Over a 7‐month period, objections can be filed under four separate headings:
- Legal Rights Objection
This objection is used when a brand owner contends that an applied‐for domain will infringe its existing trade‐mark rights. The objector must include documentation establishing the objector’s right to the trade‐mark and a statement and explanation of the basis for a legal rights objection. Successful objections will compel the objected‐to gTLD application to be withdrawn.
- String Objection
This objection is only available to existing TLD holders and new gTLD applicants when it is alleged that an applied‐for domain of a third party is confusingly similar to their domain or appliedfor domain. A successful objection under this heading will shift the confusing applied‐for domains into the string resolution contention process.
- Public‐Interest Objection
This objection is directed towards gTLD applications that run contrary to accepted legal norms or morality. This objection heading also allows for a rapid screening process to eliminate frivolous, vexatious, or abusive objections.
- Community Objection
This objection is specialized and allows institutions associated with a specific community to object to an applied‐for domain when there is substantial opposition to the gTLD from members of the targeted community.
The Trademark Clearinghouse requires participation by gTLD applicants during the first 60 days of a new gTLD launch. Other brand owners can register their trade‐marks in the Clearinghouse and receive notice of potentially infringing SLDs being registered within the new domain. Note that the Clearinghouse is limited to notification concerning identical trade‐marks only and brand owners may want to consider engaging a separate domain name watch service in order to pick up non‐identical matches.
Sunrise services are accessible for a 30‐day period prior to the launch of a new gTLD to trade‐mark holders who can substantiate use of their marks and seek pre‐registration of SLDs. This service is for brand owners who wish to register their trademarks as domains before registration is available to the general public. Accordingly, Sunrise registration occurs before the initial land rush registration during which time generic domains are registered if they cannot be secured during the Sunrise period.
Long‐term Strategy ‐ New gTLDs Implementation Period
The Trademark Clearinghouse and Sunrise Services are only mandatory for a short period of time surrounding the gTLD launch. Brand owners should consider other ongoing rights protection mechanisms as part of a long‐term strategy for protection. Similar to the overall strategy and short‐term strategy, a cost‐effective enforcement strategy will be limited to those relevant spaces that were determined when auditing the list of new gTLD applications.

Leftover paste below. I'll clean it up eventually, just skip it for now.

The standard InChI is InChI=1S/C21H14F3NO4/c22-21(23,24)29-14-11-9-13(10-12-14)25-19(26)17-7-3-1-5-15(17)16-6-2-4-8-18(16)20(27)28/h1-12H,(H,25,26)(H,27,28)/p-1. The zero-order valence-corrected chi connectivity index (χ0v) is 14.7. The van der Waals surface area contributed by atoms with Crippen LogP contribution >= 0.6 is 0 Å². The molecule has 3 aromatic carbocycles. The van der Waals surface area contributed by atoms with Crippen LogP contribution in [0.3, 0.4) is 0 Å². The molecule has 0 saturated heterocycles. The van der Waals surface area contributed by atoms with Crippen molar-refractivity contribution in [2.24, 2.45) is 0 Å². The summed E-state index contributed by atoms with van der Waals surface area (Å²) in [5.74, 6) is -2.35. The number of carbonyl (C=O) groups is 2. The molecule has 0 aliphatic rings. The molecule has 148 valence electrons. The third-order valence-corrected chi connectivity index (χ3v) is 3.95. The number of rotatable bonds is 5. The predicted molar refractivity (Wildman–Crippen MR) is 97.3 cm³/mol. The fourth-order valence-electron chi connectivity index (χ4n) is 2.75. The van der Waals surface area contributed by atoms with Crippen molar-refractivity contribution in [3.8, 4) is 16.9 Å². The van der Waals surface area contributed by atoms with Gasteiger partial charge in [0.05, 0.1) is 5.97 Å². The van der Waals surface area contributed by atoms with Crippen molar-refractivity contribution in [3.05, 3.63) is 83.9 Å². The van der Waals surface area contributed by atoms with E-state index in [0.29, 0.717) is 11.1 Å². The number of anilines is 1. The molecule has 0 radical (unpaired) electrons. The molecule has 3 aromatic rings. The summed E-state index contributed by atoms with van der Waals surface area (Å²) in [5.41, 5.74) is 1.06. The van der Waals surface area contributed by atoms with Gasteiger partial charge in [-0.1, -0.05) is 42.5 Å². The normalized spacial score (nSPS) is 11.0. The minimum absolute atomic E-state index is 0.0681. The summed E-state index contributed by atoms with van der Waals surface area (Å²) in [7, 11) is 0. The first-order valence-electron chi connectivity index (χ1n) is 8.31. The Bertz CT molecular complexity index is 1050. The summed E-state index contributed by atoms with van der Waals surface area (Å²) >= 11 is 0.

The Uniform Rapid Suspension System (“URS”) is a new process that is designed to facilitate rapid suspension of an infringing domain name where infringement is obvious. The process should take less than two months and if successful, result in suspension of the contested domain name but the system does not award the transfer of the contested domain to the mark holder.
The Uniform Domain‐Name Dispute Resolution Policy (“UDRP”) is a process outside of ICANN whereby complaints are addressed to certain dispute‐resolution bodies and if a bad faith registration is substantiated, the trade‐mark holder can gain ownership of the infringing domain. Note that the Canadian process for <.ca> domains is still available pursuant to CIRA’s Dispute Resolution Policy (“CDRP”).
A Post Delegation Dispute Resolution Procedure (“PDDRP”) is a mechanism which directs claims at an offending registry operator who has used the TLD or allowed registration of SLDs that infringe upon the rights of the marks holder. PDDRP can result in termination of the registry operator’s agreement with ICANN, as well as suspension of the infringing domain.
Additionally, traditional litigation is an option for brand owners and can lead to the recovery of damages.
The introduction of new gTLDs will expand the Internet space substantially and require brand owners to develop a strategy to enforce their rights. Brand owners should review the list of currently applied‐for gTLDs here. Owners should first determine which of these might be relevant to their industry or confusing with their own trade‐marks and secondly, if concerns arise, educate themselves about the rights protection mechanisms surrounding the launch of the new gTLDs. The costs of policing new Internet space will soon increase for brand owners and it is essential that a cost‐effective strategy be employed.
As a reminder, the deadline to file an objection to the current round of applications for gTLDs is January 12, 2013. It is expected that the first golive dates for successful applicants will occur sometime in Q4 of 2013. It is unknown if or when ICANN will permit another round of applications.
We continue to monitor information releases by ICANN. The cost of a single application for a new gTLD in this round was at least $185,000. Further information and a useful video explaining the pros and cons of seeking a gTLD can be found here. If your organization is interested in filing an objection to an application for a gTLD or would like more information on how to participate in any of the ICANN procedures, please contact us for further information.